Steel doesn't have any advantages relative to any other frame material, and has several significant disadvantages, especially weight and perhaps flex as well.

I've read lots of comments about how "compliant" or forgiving steel is, but the steel bikes I've ridden weren't any more comfortable than aluminum frames.
I am not particulary inclined to any frame material but that is wrong. There are differences.
bruce19 is offline  
Old 09-24-20, 03:45 PM
  #64  
bruce19
Senior Member
 
bruce19's Avatar
 
Join Date: Jul 2006
Location: Lebanon (Liberty Hill), CT
Posts: 8,212

Bikes: CAAD 12, MASI Gran Criterium S, Colnago World Cup CX & Guru steel

Mentioned: 6 Post(s)
Tagged: 0 Thread(s)
Quoted: 1625 Post(s)
Liked 1,097 Times in 640 Posts
=It's a great frame material for the geriatric set who get misty eyed at the sight of skinny steel pipes and ornate lugs. Add a quill stem and 53/42 crankset, and, and, and "oooooooh!'
Wrong again.

Last edited by cb400bill; 09-25-20 at 12:52 PM.
bruce19 is offline  
Old 09-24-20, 05:16 PM
  #65  
Litespud
Senior Member
 
Join Date: Oct 2017
Location: Chapel Hill NC
Posts: 1,683

Bikes: 2000 Litespeed Vortex Chorus 10, 1995 DeBernardi Cromor S/S

Mentioned: 4 Post(s)
Tagged: 0 Thread(s)
Quoted: 644 Post(s)
Liked 790 Times in 443 Posts
Originally Posted by bruce19 View Post
I am not particulary inclined to any frame material but that is wrong. There are differences.
indeed - but differences in materials are so overshadowed by frame design and tires theyíre almost academic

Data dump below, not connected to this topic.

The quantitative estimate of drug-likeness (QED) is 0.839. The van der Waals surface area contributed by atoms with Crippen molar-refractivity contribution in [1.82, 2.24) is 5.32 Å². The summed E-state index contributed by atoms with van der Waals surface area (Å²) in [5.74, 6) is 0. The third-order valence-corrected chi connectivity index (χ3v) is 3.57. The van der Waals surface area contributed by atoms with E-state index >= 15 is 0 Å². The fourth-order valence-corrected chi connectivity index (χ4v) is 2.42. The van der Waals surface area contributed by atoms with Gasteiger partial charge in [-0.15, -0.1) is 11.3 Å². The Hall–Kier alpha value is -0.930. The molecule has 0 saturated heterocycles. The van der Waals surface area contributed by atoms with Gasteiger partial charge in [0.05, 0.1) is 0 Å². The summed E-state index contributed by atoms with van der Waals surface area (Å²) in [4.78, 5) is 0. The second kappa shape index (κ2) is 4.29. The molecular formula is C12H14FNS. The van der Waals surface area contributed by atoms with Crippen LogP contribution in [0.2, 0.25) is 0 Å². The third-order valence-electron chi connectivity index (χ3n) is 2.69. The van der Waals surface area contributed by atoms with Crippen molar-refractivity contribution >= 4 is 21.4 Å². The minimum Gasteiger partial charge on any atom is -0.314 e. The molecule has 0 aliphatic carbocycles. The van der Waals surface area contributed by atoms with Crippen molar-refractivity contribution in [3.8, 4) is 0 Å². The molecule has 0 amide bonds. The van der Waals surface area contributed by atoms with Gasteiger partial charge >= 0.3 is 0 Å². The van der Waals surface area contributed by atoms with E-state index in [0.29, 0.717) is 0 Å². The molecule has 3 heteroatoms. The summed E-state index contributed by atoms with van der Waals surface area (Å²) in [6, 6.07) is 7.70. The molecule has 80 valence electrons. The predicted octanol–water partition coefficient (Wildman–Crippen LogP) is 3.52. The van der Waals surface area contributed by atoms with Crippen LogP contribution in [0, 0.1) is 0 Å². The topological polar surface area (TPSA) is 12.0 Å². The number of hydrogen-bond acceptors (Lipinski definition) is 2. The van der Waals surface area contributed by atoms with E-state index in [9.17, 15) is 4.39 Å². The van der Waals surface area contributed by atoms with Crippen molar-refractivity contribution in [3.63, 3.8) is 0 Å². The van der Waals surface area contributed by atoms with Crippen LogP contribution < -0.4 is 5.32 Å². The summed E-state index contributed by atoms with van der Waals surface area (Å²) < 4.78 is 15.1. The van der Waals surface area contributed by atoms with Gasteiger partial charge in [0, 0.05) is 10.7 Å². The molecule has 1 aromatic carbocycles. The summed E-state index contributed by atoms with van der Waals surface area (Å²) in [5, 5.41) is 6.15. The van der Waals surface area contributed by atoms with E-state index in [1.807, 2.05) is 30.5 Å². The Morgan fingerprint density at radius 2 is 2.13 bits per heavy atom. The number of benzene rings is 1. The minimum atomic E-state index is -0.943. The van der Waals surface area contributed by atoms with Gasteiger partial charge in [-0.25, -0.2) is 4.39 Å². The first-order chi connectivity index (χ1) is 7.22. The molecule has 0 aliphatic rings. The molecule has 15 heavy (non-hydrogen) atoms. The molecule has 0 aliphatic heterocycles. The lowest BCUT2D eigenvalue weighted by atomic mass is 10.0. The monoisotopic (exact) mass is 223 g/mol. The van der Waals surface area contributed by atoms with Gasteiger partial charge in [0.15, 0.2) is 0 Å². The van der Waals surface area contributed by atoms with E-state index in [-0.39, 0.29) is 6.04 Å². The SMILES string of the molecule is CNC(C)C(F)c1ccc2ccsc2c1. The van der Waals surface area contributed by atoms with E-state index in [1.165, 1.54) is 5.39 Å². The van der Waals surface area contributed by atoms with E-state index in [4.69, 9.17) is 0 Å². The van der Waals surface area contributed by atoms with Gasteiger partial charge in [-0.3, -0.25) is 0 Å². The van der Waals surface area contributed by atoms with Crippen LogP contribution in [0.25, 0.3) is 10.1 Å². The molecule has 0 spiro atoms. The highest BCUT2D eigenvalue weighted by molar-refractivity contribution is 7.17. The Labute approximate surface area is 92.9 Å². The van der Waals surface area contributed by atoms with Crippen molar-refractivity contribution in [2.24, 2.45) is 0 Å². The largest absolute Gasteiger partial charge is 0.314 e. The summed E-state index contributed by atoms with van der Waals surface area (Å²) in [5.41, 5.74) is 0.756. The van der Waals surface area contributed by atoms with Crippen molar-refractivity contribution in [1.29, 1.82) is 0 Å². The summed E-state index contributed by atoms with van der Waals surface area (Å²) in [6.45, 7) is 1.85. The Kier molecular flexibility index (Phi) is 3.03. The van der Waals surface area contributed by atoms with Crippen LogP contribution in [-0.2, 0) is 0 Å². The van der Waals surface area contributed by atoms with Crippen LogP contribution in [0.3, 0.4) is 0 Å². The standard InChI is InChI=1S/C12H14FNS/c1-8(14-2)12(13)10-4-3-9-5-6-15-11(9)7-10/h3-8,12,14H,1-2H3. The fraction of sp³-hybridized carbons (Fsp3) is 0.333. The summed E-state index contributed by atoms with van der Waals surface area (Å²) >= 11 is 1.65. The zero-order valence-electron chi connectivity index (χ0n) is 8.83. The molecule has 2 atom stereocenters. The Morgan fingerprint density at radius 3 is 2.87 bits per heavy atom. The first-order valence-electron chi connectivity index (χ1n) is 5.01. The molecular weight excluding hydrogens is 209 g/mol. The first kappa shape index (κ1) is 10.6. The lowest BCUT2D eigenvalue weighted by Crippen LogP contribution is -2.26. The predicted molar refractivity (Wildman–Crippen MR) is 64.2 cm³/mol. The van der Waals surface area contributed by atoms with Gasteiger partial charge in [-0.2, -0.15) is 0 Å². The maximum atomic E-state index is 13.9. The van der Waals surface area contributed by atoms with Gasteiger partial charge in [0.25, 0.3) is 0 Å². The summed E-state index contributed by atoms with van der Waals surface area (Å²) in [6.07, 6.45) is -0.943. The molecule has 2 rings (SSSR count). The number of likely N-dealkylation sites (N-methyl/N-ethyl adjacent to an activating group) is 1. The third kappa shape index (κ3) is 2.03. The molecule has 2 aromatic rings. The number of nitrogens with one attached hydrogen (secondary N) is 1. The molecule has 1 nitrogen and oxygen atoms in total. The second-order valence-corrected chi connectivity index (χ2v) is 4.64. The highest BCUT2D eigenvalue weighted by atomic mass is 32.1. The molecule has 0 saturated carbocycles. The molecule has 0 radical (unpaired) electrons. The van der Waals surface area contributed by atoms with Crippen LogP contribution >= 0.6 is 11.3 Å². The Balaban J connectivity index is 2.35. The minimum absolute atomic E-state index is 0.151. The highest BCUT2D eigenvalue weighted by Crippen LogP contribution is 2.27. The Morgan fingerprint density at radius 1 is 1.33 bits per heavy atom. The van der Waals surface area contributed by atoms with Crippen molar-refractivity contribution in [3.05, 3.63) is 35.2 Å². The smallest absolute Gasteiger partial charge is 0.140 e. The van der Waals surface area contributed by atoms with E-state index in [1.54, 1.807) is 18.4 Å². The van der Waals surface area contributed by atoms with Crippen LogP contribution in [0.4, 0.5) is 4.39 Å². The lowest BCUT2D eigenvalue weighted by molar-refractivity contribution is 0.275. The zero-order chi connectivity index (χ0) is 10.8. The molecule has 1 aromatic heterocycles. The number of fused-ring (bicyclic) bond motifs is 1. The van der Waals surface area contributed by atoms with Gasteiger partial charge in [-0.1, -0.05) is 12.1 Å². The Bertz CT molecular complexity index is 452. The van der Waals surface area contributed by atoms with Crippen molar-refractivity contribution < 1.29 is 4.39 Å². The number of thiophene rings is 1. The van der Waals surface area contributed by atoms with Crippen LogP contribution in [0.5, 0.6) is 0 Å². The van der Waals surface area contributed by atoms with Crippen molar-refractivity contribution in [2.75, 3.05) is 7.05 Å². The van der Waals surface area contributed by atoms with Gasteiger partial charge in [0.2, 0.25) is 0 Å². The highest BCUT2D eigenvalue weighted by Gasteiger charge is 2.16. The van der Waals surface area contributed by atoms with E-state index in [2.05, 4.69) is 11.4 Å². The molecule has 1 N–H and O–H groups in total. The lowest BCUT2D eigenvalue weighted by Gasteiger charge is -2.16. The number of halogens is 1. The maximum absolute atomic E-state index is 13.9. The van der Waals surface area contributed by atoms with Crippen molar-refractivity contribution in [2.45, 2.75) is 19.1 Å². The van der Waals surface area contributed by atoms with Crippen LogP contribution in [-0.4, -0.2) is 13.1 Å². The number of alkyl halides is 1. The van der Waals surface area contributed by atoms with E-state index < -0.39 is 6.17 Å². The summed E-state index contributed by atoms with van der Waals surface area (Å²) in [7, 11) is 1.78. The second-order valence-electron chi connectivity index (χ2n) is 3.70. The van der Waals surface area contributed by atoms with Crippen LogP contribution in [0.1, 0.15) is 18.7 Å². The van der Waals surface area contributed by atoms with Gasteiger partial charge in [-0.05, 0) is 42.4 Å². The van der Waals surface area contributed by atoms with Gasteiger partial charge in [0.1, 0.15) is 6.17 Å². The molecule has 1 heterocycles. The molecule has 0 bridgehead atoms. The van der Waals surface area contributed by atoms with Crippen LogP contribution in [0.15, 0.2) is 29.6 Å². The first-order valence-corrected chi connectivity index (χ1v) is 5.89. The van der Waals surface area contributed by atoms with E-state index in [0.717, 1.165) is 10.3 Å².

Litespud is offline  
Likes For Litespud:
Old 09-24-20, 05:20 PM
  #66  
Litespud
Senior Member
 
Join Date: Oct 2017
Location: Chapel Hill NC
Posts: 1,683

Bikes: 2000 Litespeed Vortex Chorus 10, 1995 DeBernardi Cromor S/S

Mentioned: 4 Post(s)
Tagged: 0 Thread(s)
Quoted: 644 Post(s)
Liked 790 Times in 443 Posts
Originally Posted by Germany_chris View Post
I think what always gets forgotten in threads like this is second look factor. If your goal is to build the fastest bike possible composite frames are where it's at, layup changes, fiber changes, et. al. can built just about the perfect bike for any weight and any power output to go fast but something is lost. If I go to *pick a builder* tell that person what I'm looking for and what I want to do they're going to mix and match tubes to make that happen, if lugs give you a pants tent then you can get those, if one of a kind is your jam you can have that, If your inner weight weenie needs voice that can make that happen no matter what you choose from a steel Speedvagen with all the bits and bobs to a Rivendell with a technomic it's going to make you look back at it. There are bikes that are tools and there are bikes that are feel and that's where the disconnect starts. If your goal is racing you need to decide if you want to race a clock or the dude next to you if Brevets get your juices flowing than get a nice steel frame, if you live for the peloton and the chess that comes with it there's nothing better than a composite.